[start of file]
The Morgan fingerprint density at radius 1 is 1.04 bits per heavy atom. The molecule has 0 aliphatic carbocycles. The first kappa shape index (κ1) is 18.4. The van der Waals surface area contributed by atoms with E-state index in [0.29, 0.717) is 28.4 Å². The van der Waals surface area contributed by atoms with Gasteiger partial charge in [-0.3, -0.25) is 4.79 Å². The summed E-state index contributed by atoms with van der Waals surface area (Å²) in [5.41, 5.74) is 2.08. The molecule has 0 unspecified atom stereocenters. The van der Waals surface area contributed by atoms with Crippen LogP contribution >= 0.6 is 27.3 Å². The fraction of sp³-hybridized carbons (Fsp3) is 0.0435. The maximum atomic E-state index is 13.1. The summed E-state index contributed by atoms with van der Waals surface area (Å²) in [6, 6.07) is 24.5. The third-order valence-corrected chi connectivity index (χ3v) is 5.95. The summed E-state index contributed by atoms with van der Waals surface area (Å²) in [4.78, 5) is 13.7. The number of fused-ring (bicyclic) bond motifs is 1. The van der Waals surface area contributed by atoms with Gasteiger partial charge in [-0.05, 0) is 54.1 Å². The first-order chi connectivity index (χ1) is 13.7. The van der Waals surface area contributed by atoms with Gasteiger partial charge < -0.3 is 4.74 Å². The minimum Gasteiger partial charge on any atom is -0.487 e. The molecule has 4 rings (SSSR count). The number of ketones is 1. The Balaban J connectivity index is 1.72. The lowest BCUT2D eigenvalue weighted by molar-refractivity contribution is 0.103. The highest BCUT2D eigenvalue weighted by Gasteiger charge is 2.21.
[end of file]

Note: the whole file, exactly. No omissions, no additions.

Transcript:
The Morgan fingerprint density at radius 1 is 1.04 bits per heavy atom. The molecule has 0 aliphatic carbocycles. The first kappa shape index (κ1) is 18.4. The van der Waals surface area contributed by atoms with E-state index in [0.29, 0.717) is 28.4 Å². The van der Waals surface area contributed by atoms with Gasteiger partial charge in [-0.3, -0.25) is 4.79 Å². The summed E-state index contributed by atoms with van der Waals surface area (Å²) in [5.41, 5.74) is 2.08. The molecule has 0 unspecified atom stereocenters. The van der Waals surface area contributed by atoms with Crippen LogP contribution >= 0.6 is 27.3 Å². The fraction of sp³-hybridized carbons (Fsp3) is 0.0435. The maximum atomic E-state index is 13.1. The summed E-state index contributed by atoms with van der Waals surface area (Å²) in [6, 6.07) is 24.5. The third-order valence-corrected chi connectivity index (χ3v) is 5.95. The summed E-state index contributed by atoms with van der Waals surface area (Å²) in [4.78, 5) is 13.7. The number of fused-ring (bicyclic) bond motifs is 1. The van der Waals surface area contributed by atoms with Gasteiger partial charge in [-0.05, 0) is 54.1 Å². The first-order chi connectivity index (χ1) is 13.7. The van der Waals surface area contributed by atoms with Gasteiger partial charge < -0.3 is 4.74 Å². The minimum Gasteiger partial charge on any atom is -0.487 e. The molecule has 4 rings (SSSR count). The number of ketones is 1. The Balaban J connectivity index is 1.72. The lowest BCUT2D eigenvalue weighted by molar-refractivity contribution is 0.103. The highest BCUT2D eigenvalue weighted by Gasteiger charge is 2.21.